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Friday, 12 January, 2001, 11:58 GMT
Endangered animal clone dies
Noah ACT
Noah receives oxygen shortly after birth
American scientists have announced the birth - and death - of the first endangered animal clone.

At one day old, Noah began to exhibit symptoms of a common infection, and succumbed to it despite our treatment efforts

Dr Jonathan Hill, Cornell University
The baby bull gaur, Noah, was delivered on Monday but died within 48 hours of a common dysentery. Researchers from Advanced Cell Technology (ACT) in Massachusetts said the problem was unlikely to be related to the cloning procedure itself.

The clone was carried to term by a cow called Bessie.

"The data collected clearly indicate that cross-species cloning worked and, as a scientist, I am pleased," explained Dr Philip Damiani, a researcher with ACT.

"As a person, however, I am saddened that an animal died. In the short period of time Noah was with us, he showed himself to be a vigorous and friendly calf."

Habitat loss

The animal researchers cloned is a wild ox native to Asia. The gaur is generally brown or black with a humplike ridge on its back and with white or yellow stockings on all four legs.

Gaur ACT
Gaur numbers have dwindled to about 36,000
Gaur numbers have dwindled to about 36,000 because the animals have been hunted by humans and because the forests, bamboo jungles and grasslands in India and Southeast Asia where they live have become degraded.

Some researchers believe cloning may offer the only way to save such species from extinction. And the particular circumstances of Noah's cloning also suggest that animals that have recently gone extinct could be brought back into existence.

But conservationists argue there is little point pursuing difficult and expensive technology if the reasons for an animal's decline or disappearance, such as habitat loss, have not been addressed first.

Skin cells

Researchers, working under the direction of Dr Jonathan Hill, from Cornell University, said they did everything possible to save the baby bull.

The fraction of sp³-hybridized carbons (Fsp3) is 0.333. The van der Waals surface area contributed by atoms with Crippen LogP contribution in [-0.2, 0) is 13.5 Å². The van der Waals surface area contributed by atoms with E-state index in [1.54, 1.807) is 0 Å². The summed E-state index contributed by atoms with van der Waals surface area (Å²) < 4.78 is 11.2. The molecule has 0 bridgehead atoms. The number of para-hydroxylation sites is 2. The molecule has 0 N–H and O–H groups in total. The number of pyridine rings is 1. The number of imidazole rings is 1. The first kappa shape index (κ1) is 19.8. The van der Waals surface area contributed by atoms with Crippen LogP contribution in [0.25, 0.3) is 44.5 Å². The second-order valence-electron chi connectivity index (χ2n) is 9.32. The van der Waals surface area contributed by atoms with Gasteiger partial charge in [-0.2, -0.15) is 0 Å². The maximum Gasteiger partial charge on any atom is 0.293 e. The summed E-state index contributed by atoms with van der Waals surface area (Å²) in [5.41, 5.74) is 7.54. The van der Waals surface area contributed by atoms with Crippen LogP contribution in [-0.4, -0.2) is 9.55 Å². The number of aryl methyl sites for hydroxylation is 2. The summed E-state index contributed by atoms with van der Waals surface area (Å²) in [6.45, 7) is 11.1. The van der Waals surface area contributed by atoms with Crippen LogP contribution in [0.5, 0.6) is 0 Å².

Noah ACT
He weighed 36 kilos (80 lbs) at birth
"At one day old, Noah began to exhibit symptoms of a common infection, and succumbed to it despite our treatment efforts," said Dr Hill. "His mother, Bessie, the domestic cow, remains healthy."

Noah was produced in a cross-species cloning procedure.

The genetic material taken from the skin cells of a male gaur, which had died eight years previously, were fused with the emptied egg cells of common cows.

Learning process

From a total of 692 eggs used in the experiment, only one live clone was produced - Noah.

Bessie BBC
Bessie, the "mother", remains fit and well
He was delivered at a research centre in Iowa where he weighed 36 kilos (80 lbs) at birth.

"Science has advanced to the point of being able to successfully create a healthy trans-species gaur clone," said Dr Kurt Benirschke, former president of the Zoological Society of San Diego and founder of the "Frozen Zoo".

"The Zoological Society is saddened by the news of Noah's death. Still, we are encouraged that scientists are learning to perfect this process and have continued hope for its inevitable role in the conservation of endangered species."

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See also:

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